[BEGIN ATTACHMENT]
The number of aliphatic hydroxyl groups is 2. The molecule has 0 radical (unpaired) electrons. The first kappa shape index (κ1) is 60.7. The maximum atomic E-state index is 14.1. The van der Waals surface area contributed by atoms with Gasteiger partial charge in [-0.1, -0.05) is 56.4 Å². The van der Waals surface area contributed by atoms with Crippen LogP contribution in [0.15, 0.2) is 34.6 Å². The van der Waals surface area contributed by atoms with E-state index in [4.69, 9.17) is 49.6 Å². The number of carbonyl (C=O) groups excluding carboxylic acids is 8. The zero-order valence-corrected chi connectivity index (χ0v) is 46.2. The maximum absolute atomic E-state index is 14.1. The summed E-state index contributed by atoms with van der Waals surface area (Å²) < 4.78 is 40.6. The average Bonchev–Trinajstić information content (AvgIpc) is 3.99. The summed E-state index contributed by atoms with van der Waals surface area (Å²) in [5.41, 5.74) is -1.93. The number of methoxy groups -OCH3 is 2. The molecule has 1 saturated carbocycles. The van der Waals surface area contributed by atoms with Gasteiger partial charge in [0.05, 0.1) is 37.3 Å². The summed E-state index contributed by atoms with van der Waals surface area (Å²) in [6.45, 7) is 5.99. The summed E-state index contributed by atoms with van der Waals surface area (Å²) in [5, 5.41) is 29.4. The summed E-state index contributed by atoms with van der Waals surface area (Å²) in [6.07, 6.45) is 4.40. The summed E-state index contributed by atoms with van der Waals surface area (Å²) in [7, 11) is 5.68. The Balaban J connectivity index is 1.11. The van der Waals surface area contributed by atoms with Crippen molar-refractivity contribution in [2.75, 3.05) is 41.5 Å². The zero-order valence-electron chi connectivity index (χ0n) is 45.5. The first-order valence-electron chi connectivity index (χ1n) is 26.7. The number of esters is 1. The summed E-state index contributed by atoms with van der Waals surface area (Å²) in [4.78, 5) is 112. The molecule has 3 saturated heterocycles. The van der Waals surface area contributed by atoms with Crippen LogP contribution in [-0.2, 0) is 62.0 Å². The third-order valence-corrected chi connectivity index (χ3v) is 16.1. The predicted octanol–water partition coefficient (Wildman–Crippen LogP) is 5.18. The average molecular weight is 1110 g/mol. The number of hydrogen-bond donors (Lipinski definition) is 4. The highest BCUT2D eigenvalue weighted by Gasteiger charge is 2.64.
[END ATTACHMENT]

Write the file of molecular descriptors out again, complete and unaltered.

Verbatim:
The number of aliphatic hydroxyl groups is 2. The molecule has 0 radical (unpaired) electrons. The first kappa shape index (κ1) is 60.7. The maximum atomic E-state index is 14.1. The van der Waals surface area contributed by atoms with Gasteiger partial charge in [-0.1, -0.05) is 56.4 Å². The van der Waals surface area contributed by atoms with Crippen LogP contribution in [0.15, 0.2) is 34.6 Å². The van der Waals surface area contributed by atoms with E-state index in [4.69, 9.17) is 49.6 Å². The number of carbonyl (C=O) groups excluding carboxylic acids is 8. The zero-order valence-corrected chi connectivity index (χ0v) is 46.2. The maximum absolute atomic E-state index is 14.1. The summed E-state index contributed by atoms with van der Waals surface area (Å²) < 4.78 is 40.6. The average Bonchev–Trinajstić information content (AvgIpc) is 3.99. The summed E-state index contributed by atoms with van der Waals surface area (Å²) in [5.41, 5.74) is -1.93. The number of methoxy groups -OCH3 is 2. The molecule has 1 saturated carbocycles. The van der Waals surface area contributed by atoms with Gasteiger partial charge in [0.05, 0.1) is 37.3 Å². The summed E-state index contributed by atoms with van der Waals surface area (Å²) in [6.45, 7) is 5.99. The summed E-state index contributed by atoms with van der Waals surface area (Å²) in [5, 5.41) is 29.4. The summed E-state index contributed by atoms with van der Waals surface area (Å²) in [6.07, 6.45) is 4.40. The summed E-state index contributed by atoms with van der Waals surface area (Å²) in [7, 11) is 5.68. The Balaban J connectivity index is 1.11. The van der Waals surface area contributed by atoms with Crippen molar-refractivity contribution in [2.75, 3.05) is 41.5 Å². The zero-order valence-electron chi connectivity index (χ0n) is 45.5. The first-order valence-electron chi connectivity index (χ1n) is 26.7. The number of esters is 1. The summed E-state index contributed by atoms with van der Waals surface area (Å²) in [4.78, 5) is 112. The molecule has 3 saturated heterocycles. The van der Waals surface area contributed by atoms with Crippen LogP contribution in [-0.2, 0) is 62.0 Å². The third-order valence-corrected chi connectivity index (χ3v) is 16.1. The predicted octanol–water partition coefficient (Wildman–Crippen LogP) is 5.18. The average molecular weight is 1110 g/mol. The number of hydrogen-bond donors (Lipinski definition) is 4. The highest BCUT2D eigenvalue weighted by Gasteiger charge is 2.64.